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Thursday, April 25, 2024 | Back issues
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San Diego Police Chief Grilled Over Report on Police Bias

San Diego’s City Council members and the public pressed San Diego Police Chief Shelley Zimmerman on Wednesday to address racial bias by San Diego police officers during traffic stops.

SAN DIEGO (CN) – San Diego’s City Council members and the public pressed San Diego Police Chief Shelley Zimmerman on Wednesday to address racial bias by San Diego police officers during traffic stops.

“So you acknowledge there is a difference in how people of color are policed versus whites,” outgoing San Diego City Council President pro tem Marti Emerald asked Zimmerman at a special meeting Wednesday.

“Every human being has bias,” Zimmerman responded. “We acknowledge the statistics show a disparity.”

The dissatisfaction by audience members in the packed City Council chambers was audible when Zimmerman failed to directly acknowledge a study recently released by San Diego State University researchers that revealed bias toward those whom San Diego police officers stop, interview and search during traffic stops.

San Diego was once a national leader in collecting traffic stop data – it was one of the first cities in the nation to collect demographic data on traffic stops starting in 2000 – but the practice fell by the wayside until local journalists pressed the department on why it had failed to follow its own policy and collect the data.

More than a decade later, the City Council ordered a study on recent data collected on traffic stops.

The 130-page study, conducted by San Diego State professors Joshua Chanin, Megan Welsh, Dana Nurge and Stuart Henry, analyzed nearly 260,000 traffic stops initiated by SDPD officers between Jan. 1, 2014 and Dec. 31, 2015.

It found black and Hispanic drivers were more likely to be stopped, searched and interviewed, but were less likely to be found with illegal contraband than white drivers who were stopped and searched.

One of the biggest points of concern touched on by the researchers, City Council members on the Public Safety and Livable Neighborhoods Committee and the public was that the traffic-stop data collected by officers following the interactions were often incomplete or even missing.

Chanin told the City Council some 25,000 to 30,000 traffic-stop cards were missing, raising questions about the process in place by the police department to collect the data. And a significant number of officers interviewed by the researchers – 72 percent – said completing the traffic-stop cards was not a worthwhile use of their time.

To many of the black and Hispanic residents in attendance, the study just confirmed what they already know: there is bias in the way policing is conducted in their neighborhoods versus predominately white communities.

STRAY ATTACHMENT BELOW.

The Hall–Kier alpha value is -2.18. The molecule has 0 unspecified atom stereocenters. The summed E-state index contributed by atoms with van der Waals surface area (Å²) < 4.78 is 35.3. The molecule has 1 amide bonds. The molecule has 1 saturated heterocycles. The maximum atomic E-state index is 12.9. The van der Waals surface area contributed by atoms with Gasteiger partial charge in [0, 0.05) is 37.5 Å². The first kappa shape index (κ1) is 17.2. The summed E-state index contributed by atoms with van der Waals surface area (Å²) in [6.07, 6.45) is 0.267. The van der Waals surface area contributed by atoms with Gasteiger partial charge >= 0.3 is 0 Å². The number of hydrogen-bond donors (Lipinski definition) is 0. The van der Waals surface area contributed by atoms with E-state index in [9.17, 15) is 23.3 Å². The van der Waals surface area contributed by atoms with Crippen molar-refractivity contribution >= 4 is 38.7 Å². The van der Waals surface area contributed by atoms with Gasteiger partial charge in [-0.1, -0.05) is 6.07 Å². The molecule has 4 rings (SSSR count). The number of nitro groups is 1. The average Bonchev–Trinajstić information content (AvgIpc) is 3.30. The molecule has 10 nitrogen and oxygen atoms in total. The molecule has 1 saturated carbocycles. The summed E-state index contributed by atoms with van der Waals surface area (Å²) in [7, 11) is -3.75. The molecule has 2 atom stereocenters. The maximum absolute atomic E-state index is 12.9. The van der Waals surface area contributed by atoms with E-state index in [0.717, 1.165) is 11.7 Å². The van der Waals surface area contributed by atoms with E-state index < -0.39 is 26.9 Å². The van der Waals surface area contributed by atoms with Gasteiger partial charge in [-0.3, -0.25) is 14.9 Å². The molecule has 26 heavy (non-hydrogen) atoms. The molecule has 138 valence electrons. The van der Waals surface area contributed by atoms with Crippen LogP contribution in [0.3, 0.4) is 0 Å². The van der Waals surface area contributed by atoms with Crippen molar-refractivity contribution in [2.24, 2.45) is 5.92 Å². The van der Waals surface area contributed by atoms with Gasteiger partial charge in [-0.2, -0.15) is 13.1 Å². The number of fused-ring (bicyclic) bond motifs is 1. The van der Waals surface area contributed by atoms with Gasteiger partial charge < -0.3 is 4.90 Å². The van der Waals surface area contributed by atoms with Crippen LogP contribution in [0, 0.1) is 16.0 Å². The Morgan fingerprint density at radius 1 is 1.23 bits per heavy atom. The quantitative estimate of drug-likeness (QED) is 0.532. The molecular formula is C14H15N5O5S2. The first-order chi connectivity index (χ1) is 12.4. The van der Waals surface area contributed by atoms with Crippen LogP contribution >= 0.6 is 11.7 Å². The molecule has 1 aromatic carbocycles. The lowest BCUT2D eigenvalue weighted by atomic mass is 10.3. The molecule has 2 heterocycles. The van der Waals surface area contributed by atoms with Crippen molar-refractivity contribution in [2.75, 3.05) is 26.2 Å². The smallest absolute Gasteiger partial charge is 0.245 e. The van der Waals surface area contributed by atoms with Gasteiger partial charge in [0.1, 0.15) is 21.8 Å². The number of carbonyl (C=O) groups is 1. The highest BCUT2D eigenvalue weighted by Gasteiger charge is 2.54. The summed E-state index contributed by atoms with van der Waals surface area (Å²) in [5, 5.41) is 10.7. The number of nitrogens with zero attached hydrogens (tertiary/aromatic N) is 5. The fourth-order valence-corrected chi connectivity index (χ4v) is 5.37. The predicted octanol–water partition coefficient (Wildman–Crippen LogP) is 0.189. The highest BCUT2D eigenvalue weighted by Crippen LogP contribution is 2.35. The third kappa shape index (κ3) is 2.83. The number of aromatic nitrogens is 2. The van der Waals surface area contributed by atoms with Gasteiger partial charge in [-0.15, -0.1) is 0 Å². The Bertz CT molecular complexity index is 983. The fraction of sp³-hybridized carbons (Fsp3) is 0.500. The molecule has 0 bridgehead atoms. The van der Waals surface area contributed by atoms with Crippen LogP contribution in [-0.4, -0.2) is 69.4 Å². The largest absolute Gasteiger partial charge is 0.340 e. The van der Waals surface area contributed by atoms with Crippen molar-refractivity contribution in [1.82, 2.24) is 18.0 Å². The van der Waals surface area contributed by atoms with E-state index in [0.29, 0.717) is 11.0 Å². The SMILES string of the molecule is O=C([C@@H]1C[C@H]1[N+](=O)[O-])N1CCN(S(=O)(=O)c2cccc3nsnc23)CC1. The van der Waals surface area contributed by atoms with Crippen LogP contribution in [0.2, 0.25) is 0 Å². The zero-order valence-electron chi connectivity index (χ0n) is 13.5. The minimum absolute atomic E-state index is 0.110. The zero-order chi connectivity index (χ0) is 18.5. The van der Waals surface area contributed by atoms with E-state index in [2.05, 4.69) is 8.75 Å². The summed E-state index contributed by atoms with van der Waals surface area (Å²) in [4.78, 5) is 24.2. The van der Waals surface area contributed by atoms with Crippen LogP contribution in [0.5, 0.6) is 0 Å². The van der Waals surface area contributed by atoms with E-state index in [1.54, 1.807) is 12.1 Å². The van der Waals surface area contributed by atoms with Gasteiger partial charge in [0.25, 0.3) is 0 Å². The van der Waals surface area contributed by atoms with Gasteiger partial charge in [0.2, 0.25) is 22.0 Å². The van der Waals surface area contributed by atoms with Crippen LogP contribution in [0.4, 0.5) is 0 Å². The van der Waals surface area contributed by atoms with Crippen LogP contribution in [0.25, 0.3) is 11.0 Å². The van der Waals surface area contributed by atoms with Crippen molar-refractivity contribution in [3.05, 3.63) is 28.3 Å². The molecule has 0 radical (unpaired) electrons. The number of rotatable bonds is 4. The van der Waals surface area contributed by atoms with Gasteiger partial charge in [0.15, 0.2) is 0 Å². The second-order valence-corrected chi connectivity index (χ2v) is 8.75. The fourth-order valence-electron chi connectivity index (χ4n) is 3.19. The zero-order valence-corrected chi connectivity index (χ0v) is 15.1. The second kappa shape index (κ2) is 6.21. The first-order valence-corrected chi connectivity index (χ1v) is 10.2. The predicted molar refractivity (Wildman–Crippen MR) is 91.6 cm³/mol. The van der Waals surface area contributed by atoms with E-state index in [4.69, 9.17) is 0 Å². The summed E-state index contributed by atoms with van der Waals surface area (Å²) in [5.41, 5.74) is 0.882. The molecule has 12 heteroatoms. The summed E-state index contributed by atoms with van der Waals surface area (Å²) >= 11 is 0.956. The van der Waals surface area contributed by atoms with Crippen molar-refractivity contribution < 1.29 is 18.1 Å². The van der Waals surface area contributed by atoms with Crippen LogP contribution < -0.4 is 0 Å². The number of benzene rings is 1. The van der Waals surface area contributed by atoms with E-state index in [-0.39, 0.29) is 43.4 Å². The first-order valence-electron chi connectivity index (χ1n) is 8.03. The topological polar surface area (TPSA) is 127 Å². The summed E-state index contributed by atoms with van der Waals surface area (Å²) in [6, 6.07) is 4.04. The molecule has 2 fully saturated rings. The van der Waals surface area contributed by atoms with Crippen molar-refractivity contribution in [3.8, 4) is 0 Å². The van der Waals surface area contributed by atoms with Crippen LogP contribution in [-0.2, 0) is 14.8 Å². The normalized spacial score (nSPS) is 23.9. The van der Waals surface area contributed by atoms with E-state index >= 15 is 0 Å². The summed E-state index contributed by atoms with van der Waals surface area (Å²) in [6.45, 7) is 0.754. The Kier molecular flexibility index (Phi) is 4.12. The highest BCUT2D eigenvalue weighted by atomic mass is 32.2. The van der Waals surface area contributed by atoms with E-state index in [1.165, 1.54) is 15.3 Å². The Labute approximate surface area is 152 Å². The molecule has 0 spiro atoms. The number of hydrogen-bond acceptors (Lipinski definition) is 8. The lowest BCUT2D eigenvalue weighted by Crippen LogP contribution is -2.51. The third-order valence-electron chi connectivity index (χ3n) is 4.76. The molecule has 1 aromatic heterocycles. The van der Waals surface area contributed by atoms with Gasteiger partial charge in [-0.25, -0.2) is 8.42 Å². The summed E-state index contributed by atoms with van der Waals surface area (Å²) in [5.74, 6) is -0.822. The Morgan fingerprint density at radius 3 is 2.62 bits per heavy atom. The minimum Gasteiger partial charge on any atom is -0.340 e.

Armond King was one of the first speakers to address the council committee. He asked why it’s easy for him and his friends to be documented as gang members in a police data base – whether they are truly affiliated with a gang or not – but why the department isn’t tracking which officers may be racially profiling during police stops.

“I and the community I represent didn’t need this study. There is a simple solution: Just stop racially profiling. I’ve been racially profiled my entire life, since I was a kid. This is a reality,” King said.

Norma Chavez-Peterson, executive director of the San Diego American Civil Liberties Union, raised concerns about what she called the “race out of place” approach, where some officers interviewed acknowledged they would stop and interview people whose race does not match the neighborhood they were in.

On page 76 of the study for example, one officer said: “I’m not going to lie. If I see somebody that’s totally out of place and there’s a reason to stop them, I’m going to stop them and ask them what they’re doing.”

Another officer said field interviews are the “bread and butter of any gang investigator.”

There were some criticisms directed at the researchers for using a controversial methodology called “The veil of darkness,” which compared traffic stops during the day – when officers could presumably see a driver’s race – to stops made at night. Center on Policy Initiatives research director Peter Brownell said using the stops after dark as a control group doesn’t account for areas with nighttime lighting or other factors that could affect the reliability of that method.

But Councilwoman Myrtle Cole, who represents Council District 4 spanning many of San Diego’s black and Latino neighborhoods, said whether the figures from the study are absolutely accurate is irrelevant because it reveals what many already know: there is bias in San Diego policing.

“I am not surprised at the findings, but I’m disappointed,” Cole said before looking directly at Zimmerman and saying, “Chief, we need it to stop.”

Zimmerman said the department has already taken steps to address bias and that advanced officer training that will be implemented next year to further address bias in policing.

Emerald, who is being termed out at the end of the year, cautioned the report should be taken seriously and that the city needs to invest in implementing the recommendations.

“I think it is obvious the city has work to do,” she said. “This is not one of those reports we want to end up sitting on a shelf.”

Thanks to a motion by Cole, which the members of the committee voted unanimously in favor of, that won’t happen. San Diego Mayor Kevin Faulconer and the police department will have to address the findings in the report and implement recommendations the City Council may make.

The City Council will consider the full report in February.

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